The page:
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Imported malaria in the Infectious Diseases Hospital of Iaşi: epidemiological and clinical characteristics of 28 consecutive cases
BMC Infectious Diseasesvolume 13, Article number: P83 (2013)
This paper aims to describe the main characteristics of malaria cases observed in the Infectious Diseases Hospital of Iaşi in the last 16 years.
We performed a retrospective study of the medical charts of 28 consecutive patients diagnosed with malaria between January 1998 and August 2013. The parameters analyzed were: demographical, related to the stay in the endemic country, clinical, hematological and biochemical parameters, parasitological findings, diagnosis method, treatment and prophylaxis, and days of hospital stay.
The mean annual number of cases was 1.75. The patients were aged between 18 and 60 years (mean age 32.1 years). 96.7% were males. The most frequent country of origin was Turkey (57.1%), followed by Angola (17.8%), China (7.1) and India, Ivory Coast, Ethiopia, Portugal, Equatorial Guinea – 3.6% of cases. The length of stay in the endemic country was in 82.1% of cases of more than one month. Only 21.4% of patients had received chemoprophylaxis. Fever higher than 39°C was present in all cases. Chills, myalgia, jaundice, vomiting and sometimes neurological symptoms were also present. 25% were severe forms requiring intensive care. Plasmodium vivax was responsible for 64.3% of cases, P falciparum – 28.6%, P malariae and P ovale – 3.6%. 75% of cases had anemia, 42.8% thrombocytopenia, 78.6% elevated ESR, and 28.6% renal failure. The treatment was started as soon as the diagnosis was established, 4.38 days (mean) after the disease onset. The mean hospitalization time was 11.9 days. 32.1% of patients had to be transferred to the Clinical Hospital of Infectious and Tropical Diseases “Dr. Victor Babeş”, Bucharest, due to disease’s severity, lack of medication or response to the initial anti-malarial regimen. No deaths were recorded.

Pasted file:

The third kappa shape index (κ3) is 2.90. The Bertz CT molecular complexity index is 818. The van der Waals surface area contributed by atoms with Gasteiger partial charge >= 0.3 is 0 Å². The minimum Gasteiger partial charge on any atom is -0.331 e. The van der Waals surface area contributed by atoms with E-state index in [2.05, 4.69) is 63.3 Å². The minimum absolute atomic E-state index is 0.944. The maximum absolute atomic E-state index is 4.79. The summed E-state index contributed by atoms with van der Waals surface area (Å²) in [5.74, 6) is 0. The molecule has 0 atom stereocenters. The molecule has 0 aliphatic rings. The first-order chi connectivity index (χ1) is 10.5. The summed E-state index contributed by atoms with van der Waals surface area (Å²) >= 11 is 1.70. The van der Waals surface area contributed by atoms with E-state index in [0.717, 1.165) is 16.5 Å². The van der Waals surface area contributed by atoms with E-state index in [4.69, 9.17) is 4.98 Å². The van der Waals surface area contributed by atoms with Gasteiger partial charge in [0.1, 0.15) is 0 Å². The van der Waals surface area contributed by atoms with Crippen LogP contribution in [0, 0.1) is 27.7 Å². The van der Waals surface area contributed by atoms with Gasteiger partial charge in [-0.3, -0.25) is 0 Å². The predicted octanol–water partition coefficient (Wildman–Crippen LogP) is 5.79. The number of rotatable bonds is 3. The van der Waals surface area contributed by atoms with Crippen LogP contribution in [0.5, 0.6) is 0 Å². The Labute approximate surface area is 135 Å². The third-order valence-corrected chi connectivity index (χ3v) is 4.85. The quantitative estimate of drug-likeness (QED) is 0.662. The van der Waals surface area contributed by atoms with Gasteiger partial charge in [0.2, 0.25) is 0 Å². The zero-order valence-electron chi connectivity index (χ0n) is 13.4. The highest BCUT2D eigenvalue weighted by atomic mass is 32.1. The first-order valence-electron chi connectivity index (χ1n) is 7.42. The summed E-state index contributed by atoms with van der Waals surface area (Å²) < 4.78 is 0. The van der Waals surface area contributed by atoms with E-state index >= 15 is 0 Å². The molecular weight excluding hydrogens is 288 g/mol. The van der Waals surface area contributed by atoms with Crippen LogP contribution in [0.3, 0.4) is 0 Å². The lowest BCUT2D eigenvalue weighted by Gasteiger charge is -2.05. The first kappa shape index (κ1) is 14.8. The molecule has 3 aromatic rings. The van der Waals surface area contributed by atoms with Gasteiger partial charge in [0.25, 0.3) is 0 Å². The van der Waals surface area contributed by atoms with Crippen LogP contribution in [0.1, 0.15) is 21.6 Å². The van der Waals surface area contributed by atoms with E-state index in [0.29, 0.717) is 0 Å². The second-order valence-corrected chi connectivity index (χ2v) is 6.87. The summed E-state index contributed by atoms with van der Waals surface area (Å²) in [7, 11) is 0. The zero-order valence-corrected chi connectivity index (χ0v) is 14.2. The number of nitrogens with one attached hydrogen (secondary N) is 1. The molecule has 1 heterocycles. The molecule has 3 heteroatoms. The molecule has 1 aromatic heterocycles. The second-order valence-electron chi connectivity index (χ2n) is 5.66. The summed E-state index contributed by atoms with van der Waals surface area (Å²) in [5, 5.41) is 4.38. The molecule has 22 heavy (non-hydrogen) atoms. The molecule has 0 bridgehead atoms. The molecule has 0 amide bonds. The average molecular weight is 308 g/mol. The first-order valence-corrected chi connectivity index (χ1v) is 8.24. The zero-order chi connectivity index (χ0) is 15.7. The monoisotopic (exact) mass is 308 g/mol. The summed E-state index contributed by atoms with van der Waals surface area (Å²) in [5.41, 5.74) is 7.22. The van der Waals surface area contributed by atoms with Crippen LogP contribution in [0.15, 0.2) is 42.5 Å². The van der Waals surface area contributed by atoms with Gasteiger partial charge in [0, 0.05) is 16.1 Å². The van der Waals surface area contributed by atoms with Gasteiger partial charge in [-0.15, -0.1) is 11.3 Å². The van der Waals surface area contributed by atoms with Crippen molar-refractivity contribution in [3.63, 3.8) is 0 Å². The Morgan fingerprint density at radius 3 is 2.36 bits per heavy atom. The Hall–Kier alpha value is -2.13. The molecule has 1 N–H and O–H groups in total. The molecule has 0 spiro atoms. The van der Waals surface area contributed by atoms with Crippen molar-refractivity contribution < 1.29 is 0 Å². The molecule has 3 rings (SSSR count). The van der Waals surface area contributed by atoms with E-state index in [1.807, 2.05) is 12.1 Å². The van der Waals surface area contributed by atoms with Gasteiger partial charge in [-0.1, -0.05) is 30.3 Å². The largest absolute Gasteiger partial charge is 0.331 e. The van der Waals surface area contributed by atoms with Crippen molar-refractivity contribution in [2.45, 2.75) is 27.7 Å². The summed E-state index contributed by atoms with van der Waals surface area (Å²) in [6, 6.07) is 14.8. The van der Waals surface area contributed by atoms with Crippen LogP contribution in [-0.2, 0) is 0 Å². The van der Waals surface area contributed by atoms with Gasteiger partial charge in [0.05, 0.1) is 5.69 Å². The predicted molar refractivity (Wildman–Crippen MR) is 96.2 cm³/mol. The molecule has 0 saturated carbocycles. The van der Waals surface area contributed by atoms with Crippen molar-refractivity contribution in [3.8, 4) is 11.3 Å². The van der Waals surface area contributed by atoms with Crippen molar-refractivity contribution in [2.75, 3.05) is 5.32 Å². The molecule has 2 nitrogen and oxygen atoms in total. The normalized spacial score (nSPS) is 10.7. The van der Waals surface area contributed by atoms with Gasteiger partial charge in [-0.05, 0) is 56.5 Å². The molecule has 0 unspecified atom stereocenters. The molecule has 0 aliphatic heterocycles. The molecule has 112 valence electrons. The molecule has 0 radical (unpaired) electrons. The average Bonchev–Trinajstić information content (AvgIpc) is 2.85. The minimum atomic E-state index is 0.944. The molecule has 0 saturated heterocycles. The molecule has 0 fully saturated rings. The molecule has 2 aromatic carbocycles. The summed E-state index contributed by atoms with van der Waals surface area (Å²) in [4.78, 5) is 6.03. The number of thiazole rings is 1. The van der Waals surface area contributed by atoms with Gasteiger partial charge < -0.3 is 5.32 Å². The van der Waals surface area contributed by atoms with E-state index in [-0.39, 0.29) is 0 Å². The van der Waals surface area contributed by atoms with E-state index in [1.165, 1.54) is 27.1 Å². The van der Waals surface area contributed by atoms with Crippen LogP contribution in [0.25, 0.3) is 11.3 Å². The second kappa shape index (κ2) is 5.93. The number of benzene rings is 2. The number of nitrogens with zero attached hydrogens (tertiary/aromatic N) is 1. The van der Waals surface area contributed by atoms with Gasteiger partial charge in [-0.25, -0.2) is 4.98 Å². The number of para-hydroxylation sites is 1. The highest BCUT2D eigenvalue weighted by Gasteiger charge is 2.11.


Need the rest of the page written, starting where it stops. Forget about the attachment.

Although a rare disease in our area, malaria can still pose special diagnostic problems and lead to severe clinical forms in returning travelers from endemic regions.